Thursday, May 10, 2012

Asness and Frazzini Make Simple Point on Value

Cliff Asness has been thinking, writing, and investing on value and momentum ideas since the late 1990's, and as the head of a successful hedge fund, it's fair to say he's one of the world's foremost experts on these equity factors. He and Andrea Frazzini recently put up a The Devil in HML's Details on the SSRN, so this is all new to me even though this paper has been around for a year elsewhere (strangely, there are more downloads than abstract views).

 Here's the finding. Value, as reflected by stocks have low book value/price ratios, outperforms its opposite, growth. These studies, however, generally use data from December 31, to create portfolios on July 1. This is because in the bad old days it was hard to get actual fiscal year ends, and some end in March, June, etc. Using the prior year's book value to the next July seemed like a conservative assumption, and matching that with market data from the same time also diminished some measurement issues. These value/growth portfolios would be held for 12 months, implying such information was 12-18 months old. Well, if you use the most recent data available, you can increase the value alpha by about 3% annually, which is quite significant.

This shouldn't be a surprise, but I did always notice that Dimensional's Large-Cap value portfolio has outperformed Ken French's Big/High portfolio returns since 1993 by a good 1.3% annually, which given transaction costs that should handicap Dimensional, I always found a little odd.  Mystery solved.  It's good to know that stale data is not better than the most recent data (except when creating momentum factors, which you want to lag just a little bit to account for some really short run mean reversion).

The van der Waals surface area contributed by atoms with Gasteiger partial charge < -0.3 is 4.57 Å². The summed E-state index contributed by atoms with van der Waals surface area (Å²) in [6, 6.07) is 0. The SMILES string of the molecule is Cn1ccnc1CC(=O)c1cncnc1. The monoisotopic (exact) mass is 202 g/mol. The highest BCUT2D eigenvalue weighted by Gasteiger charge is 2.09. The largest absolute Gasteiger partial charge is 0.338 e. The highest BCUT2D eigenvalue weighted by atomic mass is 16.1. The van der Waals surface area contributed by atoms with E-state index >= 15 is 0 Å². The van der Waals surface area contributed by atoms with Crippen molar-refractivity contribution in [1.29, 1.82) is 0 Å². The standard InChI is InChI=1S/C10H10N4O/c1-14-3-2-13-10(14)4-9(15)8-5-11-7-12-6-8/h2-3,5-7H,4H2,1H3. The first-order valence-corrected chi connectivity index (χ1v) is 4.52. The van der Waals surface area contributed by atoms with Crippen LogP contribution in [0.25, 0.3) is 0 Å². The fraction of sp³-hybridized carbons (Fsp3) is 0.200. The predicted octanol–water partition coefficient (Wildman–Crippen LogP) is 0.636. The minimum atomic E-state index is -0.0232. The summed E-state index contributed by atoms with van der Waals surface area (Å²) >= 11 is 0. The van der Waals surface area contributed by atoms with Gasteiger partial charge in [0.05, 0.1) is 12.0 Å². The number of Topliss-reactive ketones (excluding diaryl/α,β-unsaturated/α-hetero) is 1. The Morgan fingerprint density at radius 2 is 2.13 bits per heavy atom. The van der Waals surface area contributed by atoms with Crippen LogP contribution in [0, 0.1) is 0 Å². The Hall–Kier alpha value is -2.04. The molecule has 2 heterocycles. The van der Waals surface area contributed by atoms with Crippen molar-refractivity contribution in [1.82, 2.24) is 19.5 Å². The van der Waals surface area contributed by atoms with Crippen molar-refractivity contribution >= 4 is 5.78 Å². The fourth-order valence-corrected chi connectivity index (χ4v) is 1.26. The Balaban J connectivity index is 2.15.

Dan said...

Hi Eric,

Wrt fiscal year end I think you meant to say something else. My understanding is that the reason portfolios are formed in July with December data is not because we don't know the fiscal year end (which is reported in COMPUSTAT), it is because there is a lag between annual report publication and fiscal year end. The annual report is published a few months after the fiscal year end. If you formed portfolios in December you'd be using information that is not yet available (look ahead bias).

The other problem with using historical data is that it is subject to re-statements again reflecting information not available to investors. Although point-in-time databases are now widely available, they don't seem to be used much by academics. Perhaps because of customs?

Eric Falkenstein said...

Dan, well, I mean that if you have annual fiscal year end book values, it was initially difficult to know when these were available, a function of the fiscal year end month and reporting lag. June of the next year is a pretty conservative assumption for when these are available.

As for point in time, I don't find they help. I have yet to document myself, nor see anyone else, find these point in time databases change any of the big patterns out there (eg, value, size, etc.).

Anonymous said...

The paper only changes the timing of price. Any critique of book would apply to all value back tests.

Eric's post is mainly right but the paper's real point is about value in relation to momentum. Value with up to date price works WORSE than stale price, but is far far more negatively correlated with momentum, making the combo of it and momentum better than the norm.

Anonymous said...

Re PiT data, at a recent talk Bank of Canada economist Paul Gilbert used the nice term "vintage" data to mean the same thing. The term might be in common use but was new to me.